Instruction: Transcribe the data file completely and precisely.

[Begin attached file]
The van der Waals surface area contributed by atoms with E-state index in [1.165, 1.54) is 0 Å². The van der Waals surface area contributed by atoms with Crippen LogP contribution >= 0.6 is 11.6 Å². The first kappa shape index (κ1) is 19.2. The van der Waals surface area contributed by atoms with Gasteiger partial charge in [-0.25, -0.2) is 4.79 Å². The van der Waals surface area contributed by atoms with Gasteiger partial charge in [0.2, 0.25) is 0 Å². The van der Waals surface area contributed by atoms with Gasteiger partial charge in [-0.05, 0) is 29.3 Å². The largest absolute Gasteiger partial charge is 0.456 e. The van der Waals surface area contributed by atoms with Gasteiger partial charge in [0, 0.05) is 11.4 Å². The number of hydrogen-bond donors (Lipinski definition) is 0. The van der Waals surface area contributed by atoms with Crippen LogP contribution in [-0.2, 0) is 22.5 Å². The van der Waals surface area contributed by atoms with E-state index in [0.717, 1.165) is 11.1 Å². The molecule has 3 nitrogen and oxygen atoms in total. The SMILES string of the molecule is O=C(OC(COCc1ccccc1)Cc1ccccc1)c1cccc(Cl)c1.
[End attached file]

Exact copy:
The van der Waals surface area contributed by atoms with E-state index in [1.165, 1.54) is 0 Å². The van der Waals surface area contributed by atoms with Crippen LogP contribution >= 0.6 is 11.6 Å². The first kappa shape index (κ1) is 19.2. The van der Waals surface area contributed by atoms with Gasteiger partial charge in [-0.25, -0.2) is 4.79 Å². The van der Waals surface area contributed by atoms with Gasteiger partial charge in [0.2, 0.25) is 0 Å². The van der Waals surface area contributed by atoms with Gasteiger partial charge in [-0.05, 0) is 29.3 Å². The largest absolute Gasteiger partial charge is 0.456 e. The van der Waals surface area contributed by atoms with Gasteiger partial charge in [0, 0.05) is 11.4 Å². The number of hydrogen-bond donors (Lipinski definition) is 0. The van der Waals surface area contributed by atoms with Crippen LogP contribution in [-0.2, 0) is 22.5 Å². The van der Waals surface area contributed by atoms with E-state index in [0.717, 1.165) is 11.1 Å². The molecule has 3 nitrogen and oxygen atoms in total. The SMILES string of the molecule is O=C(OC(COCc1ccccc1)Cc1ccccc1)c1cccc(Cl)c1.